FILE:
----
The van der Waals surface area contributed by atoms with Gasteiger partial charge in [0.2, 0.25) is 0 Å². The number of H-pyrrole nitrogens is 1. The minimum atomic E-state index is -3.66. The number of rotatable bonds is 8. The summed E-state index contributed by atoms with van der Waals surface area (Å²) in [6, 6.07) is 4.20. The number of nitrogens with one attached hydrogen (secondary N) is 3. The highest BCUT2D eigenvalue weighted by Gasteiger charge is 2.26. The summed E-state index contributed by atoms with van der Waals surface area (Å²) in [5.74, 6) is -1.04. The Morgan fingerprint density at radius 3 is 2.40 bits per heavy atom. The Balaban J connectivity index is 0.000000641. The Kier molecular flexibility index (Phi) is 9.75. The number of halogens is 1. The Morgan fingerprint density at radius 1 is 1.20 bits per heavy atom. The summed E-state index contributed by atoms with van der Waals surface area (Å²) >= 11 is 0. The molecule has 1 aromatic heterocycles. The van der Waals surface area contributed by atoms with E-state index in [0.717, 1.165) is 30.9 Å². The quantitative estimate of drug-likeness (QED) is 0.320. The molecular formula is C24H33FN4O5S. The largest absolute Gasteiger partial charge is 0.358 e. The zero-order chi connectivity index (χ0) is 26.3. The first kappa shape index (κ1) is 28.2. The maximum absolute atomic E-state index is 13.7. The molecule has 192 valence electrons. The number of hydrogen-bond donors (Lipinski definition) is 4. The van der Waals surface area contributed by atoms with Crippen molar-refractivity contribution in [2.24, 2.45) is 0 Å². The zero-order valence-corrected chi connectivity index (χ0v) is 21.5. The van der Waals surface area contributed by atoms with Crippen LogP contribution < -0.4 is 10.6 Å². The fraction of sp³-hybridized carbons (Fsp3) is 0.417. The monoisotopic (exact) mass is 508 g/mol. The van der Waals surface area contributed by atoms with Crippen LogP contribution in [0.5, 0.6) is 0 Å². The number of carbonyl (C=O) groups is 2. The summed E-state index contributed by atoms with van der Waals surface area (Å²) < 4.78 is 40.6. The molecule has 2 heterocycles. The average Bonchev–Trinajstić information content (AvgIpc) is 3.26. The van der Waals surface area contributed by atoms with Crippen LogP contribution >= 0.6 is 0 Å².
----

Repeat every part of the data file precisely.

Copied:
The van der Waals surface area contributed by atoms with Gasteiger partial charge in [0.2, 0.25) is 0 Å². The number of H-pyrrole nitrogens is 1. The minimum atomic E-state index is -3.66. The number of rotatable bonds is 8. The summed E-state index contributed by atoms with van der Waals surface area (Å²) in [6, 6.07) is 4.20. The number of nitrogens with one attached hydrogen (secondary N) is 3. The highest BCUT2D eigenvalue weighted by Gasteiger charge is 2.26. The summed E-state index contributed by atoms with van der Waals surface area (Å²) in [5.74, 6) is -1.04. The Morgan fingerprint density at radius 3 is 2.40 bits per heavy atom. The Balaban J connectivity index is 0.000000641. The Kier molecular flexibility index (Phi) is 9.75. The number of halogens is 1. The Morgan fingerprint density at radius 1 is 1.20 bits per heavy atom. The summed E-state index contributed by atoms with van der Waals surface area (Å²) >= 11 is 0. The molecule has 1 aromatic heterocycles. The van der Waals surface area contributed by atoms with E-state index in [0.717, 1.165) is 30.9 Å². The quantitative estimate of drug-likeness (QED) is 0.320. The molecular formula is C24H33FN4O5S. The largest absolute Gasteiger partial charge is 0.358 e. The zero-order chi connectivity index (χ0) is 26.3. The first kappa shape index (κ1) is 28.2. The maximum absolute atomic E-state index is 13.7. The molecule has 192 valence electrons. The number of hydrogen-bond donors (Lipinski definition) is 4. The van der Waals surface area contributed by atoms with Crippen molar-refractivity contribution in [2.24, 2.45) is 0 Å². The zero-order valence-corrected chi connectivity index (χ0v) is 21.5. The van der Waals surface area contributed by atoms with Crippen LogP contribution < -0.4 is 10.6 Å². The fraction of sp³-hybridized carbons (Fsp3) is 0.417. The monoisotopic (exact) mass is 508 g/mol. The van der Waals surface area contributed by atoms with Crippen LogP contribution in [0.5, 0.6) is 0 Å². The number of carbonyl (C=O) groups is 2. The summed E-state index contributed by atoms with van der Waals surface area (Å²) < 4.78 is 40.6. The molecule has 2 heterocycles. The average Bonchev–Trinajstić information content (AvgIpc) is 3.26. The van der Waals surface area contributed by atoms with Crippen LogP contribution >= 0.6 is 0 Å².